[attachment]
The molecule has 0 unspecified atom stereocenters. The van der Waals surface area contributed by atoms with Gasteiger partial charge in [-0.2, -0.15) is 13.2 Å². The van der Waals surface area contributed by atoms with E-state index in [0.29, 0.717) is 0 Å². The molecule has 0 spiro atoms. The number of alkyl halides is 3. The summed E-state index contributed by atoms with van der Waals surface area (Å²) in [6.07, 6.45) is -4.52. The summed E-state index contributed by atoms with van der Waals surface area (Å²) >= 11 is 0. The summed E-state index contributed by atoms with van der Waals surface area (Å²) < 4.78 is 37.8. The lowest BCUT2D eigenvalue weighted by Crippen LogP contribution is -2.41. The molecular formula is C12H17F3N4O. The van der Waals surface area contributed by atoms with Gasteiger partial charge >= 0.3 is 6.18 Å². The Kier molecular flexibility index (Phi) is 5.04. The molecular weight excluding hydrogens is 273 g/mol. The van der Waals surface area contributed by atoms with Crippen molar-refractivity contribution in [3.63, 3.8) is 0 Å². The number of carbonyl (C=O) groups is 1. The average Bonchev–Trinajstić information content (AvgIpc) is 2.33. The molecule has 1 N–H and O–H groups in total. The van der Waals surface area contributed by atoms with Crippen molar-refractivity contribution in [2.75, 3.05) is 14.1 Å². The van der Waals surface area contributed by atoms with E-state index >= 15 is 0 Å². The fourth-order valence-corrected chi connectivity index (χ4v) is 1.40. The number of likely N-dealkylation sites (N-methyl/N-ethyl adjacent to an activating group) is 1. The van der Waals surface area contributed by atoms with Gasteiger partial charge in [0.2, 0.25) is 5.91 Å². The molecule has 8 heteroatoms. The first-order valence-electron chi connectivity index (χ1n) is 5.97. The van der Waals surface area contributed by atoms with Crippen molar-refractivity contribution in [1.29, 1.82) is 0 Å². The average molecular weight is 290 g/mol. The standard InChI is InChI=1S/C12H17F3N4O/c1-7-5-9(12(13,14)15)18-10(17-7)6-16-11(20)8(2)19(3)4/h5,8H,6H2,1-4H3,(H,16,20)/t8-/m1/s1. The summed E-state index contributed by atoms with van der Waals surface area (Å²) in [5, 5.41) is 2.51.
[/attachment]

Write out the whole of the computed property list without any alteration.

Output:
The molecule has 0 unspecified atom stereocenters. The van der Waals surface area contributed by atoms with Gasteiger partial charge in [-0.2, -0.15) is 13.2 Å². The van der Waals surface area contributed by atoms with E-state index in [0.29, 0.717) is 0 Å². The molecule has 0 spiro atoms. The number of alkyl halides is 3. The summed E-state index contributed by atoms with van der Waals surface area (Å²) in [6.07, 6.45) is -4.52. The summed E-state index contributed by atoms with van der Waals surface area (Å²) >= 11 is 0. The summed E-state index contributed by atoms with van der Waals surface area (Å²) < 4.78 is 37.8. The lowest BCUT2D eigenvalue weighted by Crippen LogP contribution is -2.41. The molecular formula is C12H17F3N4O. The van der Waals surface area contributed by atoms with Gasteiger partial charge >= 0.3 is 6.18 Å². The Kier molecular flexibility index (Phi) is 5.04. The molecular weight excluding hydrogens is 273 g/mol. The van der Waals surface area contributed by atoms with Crippen molar-refractivity contribution in [3.63, 3.8) is 0 Å². The number of carbonyl (C=O) groups is 1. The average Bonchev–Trinajstić information content (AvgIpc) is 2.33. The molecule has 1 N–H and O–H groups in total. The van der Waals surface area contributed by atoms with Crippen molar-refractivity contribution in [2.75, 3.05) is 14.1 Å². The van der Waals surface area contributed by atoms with E-state index >= 15 is 0 Å². The fourth-order valence-corrected chi connectivity index (χ4v) is 1.40. The number of likely N-dealkylation sites (N-methyl/N-ethyl adjacent to an activating group) is 1. The van der Waals surface area contributed by atoms with Gasteiger partial charge in [0.2, 0.25) is 5.91 Å². The molecule has 8 heteroatoms. The first-order valence-electron chi connectivity index (χ1n) is 5.97. The van der Waals surface area contributed by atoms with Crippen molar-refractivity contribution in [1.29, 1.82) is 0 Å². The average molecular weight is 290 g/mol. The standard InChI is InChI=1S/C12H17F3N4O/c1-7-5-9(12(13,14)15)18-10(17-7)6-16-11(20)8(2)19(3)4/h5,8H,6H2,1-4H3,(H,16,20)/t8-/m1/s1. The summed E-state index contributed by atoms with van der Waals surface area (Å²) in [5, 5.41) is 2.51.